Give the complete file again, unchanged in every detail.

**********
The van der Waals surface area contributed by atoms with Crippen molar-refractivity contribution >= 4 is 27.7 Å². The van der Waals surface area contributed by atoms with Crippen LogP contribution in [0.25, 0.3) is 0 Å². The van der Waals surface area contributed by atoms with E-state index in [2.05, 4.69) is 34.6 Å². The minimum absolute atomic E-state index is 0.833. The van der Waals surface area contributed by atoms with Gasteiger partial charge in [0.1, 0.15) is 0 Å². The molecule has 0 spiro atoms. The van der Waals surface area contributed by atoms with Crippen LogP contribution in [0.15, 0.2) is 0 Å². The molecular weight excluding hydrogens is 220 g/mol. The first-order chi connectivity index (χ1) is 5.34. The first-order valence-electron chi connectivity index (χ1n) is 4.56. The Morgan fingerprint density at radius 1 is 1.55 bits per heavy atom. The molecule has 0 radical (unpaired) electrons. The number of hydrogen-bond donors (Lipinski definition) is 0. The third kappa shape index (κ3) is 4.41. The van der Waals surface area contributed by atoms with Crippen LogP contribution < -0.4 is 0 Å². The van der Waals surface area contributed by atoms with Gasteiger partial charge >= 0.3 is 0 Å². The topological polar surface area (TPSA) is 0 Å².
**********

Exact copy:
The van der Waals surface area contributed by atoms with Crippen molar-refractivity contribution >= 4 is 27.7 Å². The van der Waals surface area contributed by atoms with Crippen LogP contribution in [0.25, 0.3) is 0 Å². The van der Waals surface area contributed by atoms with E-state index in [2.05, 4.69) is 34.6 Å². The minimum absolute atomic E-state index is 0.833. The van der Waals surface area contributed by atoms with Gasteiger partial charge in [0.1, 0.15) is 0 Å². The molecule has 0 spiro atoms. The van der Waals surface area contributed by atoms with Crippen LogP contribution in [0.15, 0.2) is 0 Å². The molecular weight excluding hydrogens is 220 g/mol. The first-order chi connectivity index (χ1) is 5.34. The first-order valence-electron chi connectivity index (χ1n) is 4.56. The Morgan fingerprint density at radius 1 is 1.55 bits per heavy atom. The molecule has 0 radical (unpaired) electrons. The number of hydrogen-bond donors (Lipinski definition) is 0. The third kappa shape index (κ3) is 4.41. The van der Waals surface area contributed by atoms with Crippen LogP contribution < -0.4 is 0 Å². The van der Waals surface area contributed by atoms with Gasteiger partial charge >= 0.3 is 0 Å². The topological polar surface area (TPSA) is 0 Å².